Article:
So, if you take that in context, in conjunction with the fact that the way enforcing these subpoenas is going that Congress should ultimately win but it may take 6 months or more, and the that there is arguably already enough to impeach just on the call summary the WH released alone, the idea the process is flawed holds very little weight, especially with no attempt by the other side to offer a compromise that would satisfactorily expedite the process.

                  1. In instances where they have been challenged, the courts have basically said…

                    Courts don’t basically say things. They say things specifically. In the instances where the executive and the legislative are in dispute, the judicial branch is decider and the supreme court is the final decider. The executive is not abusing power by defying subpoenas from the legislative. That impeachable abuse of power would not exist unless the executive defied a decision by SCOTUS.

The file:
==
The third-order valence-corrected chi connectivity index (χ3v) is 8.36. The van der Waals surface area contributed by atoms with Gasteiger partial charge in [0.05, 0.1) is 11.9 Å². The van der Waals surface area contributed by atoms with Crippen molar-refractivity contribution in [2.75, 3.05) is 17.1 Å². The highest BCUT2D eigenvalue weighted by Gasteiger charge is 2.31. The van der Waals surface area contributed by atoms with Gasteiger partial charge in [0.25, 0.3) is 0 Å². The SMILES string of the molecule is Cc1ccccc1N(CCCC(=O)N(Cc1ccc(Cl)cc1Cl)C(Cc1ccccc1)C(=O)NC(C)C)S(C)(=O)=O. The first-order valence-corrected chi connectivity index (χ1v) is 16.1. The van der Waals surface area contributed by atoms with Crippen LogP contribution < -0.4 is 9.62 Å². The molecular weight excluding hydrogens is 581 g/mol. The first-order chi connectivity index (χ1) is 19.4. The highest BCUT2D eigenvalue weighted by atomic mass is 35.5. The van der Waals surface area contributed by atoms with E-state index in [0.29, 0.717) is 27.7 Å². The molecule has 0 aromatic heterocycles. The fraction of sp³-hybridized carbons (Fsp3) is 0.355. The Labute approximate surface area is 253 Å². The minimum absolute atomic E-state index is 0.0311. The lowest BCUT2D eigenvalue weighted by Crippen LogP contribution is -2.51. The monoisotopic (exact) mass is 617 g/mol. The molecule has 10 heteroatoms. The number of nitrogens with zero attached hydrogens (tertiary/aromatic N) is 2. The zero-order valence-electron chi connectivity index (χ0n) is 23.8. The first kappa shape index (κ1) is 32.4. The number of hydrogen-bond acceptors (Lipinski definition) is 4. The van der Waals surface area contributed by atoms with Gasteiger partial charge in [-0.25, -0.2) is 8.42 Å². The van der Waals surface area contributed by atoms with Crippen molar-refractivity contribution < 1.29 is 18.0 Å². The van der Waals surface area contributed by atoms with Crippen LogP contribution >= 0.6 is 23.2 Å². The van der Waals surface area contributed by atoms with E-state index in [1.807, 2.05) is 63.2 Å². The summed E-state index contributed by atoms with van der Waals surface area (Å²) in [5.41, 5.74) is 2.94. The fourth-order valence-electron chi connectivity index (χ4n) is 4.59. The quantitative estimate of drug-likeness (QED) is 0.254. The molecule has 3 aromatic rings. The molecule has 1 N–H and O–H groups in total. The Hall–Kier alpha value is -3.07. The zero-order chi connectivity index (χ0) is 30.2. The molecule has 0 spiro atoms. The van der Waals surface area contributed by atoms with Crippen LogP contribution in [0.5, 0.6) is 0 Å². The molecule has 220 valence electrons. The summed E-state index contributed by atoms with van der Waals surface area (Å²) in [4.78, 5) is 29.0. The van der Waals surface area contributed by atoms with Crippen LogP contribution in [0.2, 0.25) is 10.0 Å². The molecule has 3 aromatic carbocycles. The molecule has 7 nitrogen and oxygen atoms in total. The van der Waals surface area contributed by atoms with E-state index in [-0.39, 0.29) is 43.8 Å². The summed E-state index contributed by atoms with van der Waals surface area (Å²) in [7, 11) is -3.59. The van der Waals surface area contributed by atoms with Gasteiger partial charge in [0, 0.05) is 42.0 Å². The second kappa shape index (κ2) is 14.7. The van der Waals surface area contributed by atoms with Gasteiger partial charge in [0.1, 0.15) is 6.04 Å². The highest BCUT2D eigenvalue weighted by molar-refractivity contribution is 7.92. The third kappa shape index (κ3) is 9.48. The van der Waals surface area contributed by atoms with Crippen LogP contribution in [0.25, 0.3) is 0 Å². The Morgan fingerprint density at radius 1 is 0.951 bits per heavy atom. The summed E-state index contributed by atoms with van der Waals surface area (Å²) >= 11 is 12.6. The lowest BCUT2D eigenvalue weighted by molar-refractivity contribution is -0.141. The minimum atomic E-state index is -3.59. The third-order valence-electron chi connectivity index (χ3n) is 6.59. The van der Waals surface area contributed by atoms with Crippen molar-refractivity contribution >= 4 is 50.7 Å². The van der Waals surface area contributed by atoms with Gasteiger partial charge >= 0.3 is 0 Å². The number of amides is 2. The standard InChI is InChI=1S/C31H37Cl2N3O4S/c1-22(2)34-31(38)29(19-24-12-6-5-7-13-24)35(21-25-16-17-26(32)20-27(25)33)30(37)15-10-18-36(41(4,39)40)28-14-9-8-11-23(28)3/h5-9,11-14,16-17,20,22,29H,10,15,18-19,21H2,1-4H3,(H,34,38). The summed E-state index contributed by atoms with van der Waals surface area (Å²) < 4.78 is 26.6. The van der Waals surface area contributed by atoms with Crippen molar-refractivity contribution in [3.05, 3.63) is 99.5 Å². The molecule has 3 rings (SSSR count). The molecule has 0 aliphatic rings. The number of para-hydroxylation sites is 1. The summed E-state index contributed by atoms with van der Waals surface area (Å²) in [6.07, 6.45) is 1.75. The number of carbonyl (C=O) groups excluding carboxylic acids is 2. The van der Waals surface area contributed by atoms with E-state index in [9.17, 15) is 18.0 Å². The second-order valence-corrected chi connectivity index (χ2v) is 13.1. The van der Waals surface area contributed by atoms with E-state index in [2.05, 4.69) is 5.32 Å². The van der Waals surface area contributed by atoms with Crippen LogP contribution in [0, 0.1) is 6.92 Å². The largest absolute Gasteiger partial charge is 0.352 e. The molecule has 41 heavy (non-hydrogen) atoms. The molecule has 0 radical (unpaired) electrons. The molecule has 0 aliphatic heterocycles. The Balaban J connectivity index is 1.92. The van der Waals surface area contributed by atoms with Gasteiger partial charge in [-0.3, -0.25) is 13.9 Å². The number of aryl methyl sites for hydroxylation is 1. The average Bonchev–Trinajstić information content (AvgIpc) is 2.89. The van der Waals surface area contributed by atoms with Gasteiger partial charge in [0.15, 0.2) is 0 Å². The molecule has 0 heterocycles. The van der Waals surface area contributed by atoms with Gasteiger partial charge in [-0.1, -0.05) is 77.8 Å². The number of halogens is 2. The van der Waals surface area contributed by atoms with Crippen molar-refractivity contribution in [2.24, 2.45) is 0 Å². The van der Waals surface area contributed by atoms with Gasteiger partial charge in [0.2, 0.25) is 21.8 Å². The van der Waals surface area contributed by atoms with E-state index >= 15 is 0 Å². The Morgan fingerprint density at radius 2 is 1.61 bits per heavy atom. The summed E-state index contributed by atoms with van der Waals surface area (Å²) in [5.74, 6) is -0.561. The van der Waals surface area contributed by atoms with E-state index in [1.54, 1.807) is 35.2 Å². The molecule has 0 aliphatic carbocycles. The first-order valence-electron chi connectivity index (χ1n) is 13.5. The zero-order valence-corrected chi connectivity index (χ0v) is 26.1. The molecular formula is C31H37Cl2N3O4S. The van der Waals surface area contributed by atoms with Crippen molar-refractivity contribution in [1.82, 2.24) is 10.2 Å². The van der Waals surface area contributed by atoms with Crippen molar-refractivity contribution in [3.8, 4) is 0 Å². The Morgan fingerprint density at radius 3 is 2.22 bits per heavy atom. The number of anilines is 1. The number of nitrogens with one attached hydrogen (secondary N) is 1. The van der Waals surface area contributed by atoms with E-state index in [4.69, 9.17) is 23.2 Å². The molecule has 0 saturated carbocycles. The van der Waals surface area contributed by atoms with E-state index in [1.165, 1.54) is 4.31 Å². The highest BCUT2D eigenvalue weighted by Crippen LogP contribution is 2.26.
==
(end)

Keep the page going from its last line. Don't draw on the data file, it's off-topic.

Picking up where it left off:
1. I was paraphrasing the decisions that have been handed down. And once again, that can be framed as obstruction and contempt rather than abuse of power, which can also be impeachable, and Congress doesn’t need any court to decide that – that decision is solely up to Congress, as related to the context.

                      For example, say a corrupt judiciary sides with a corrupt executive and hands down a dubious legal opinion claiming the executive does not have to obey Congressional subpoenas. That wouldn’t make defying subpoenas less of an impeachable offence or abuse of power; it would simply mean members of the judiciary have now also engaged in impeachable offenses.

                    2. And the legislative branch can impeach members of the judiciary. What is the legal remedy when the legislative branch is corrupt? Let’s say the executive is abusing the power of his office and the legislative branch decides they will give him a standing ovation for taking their article 1 powers away; hypothetically speaking of course. What’s the remedy for that?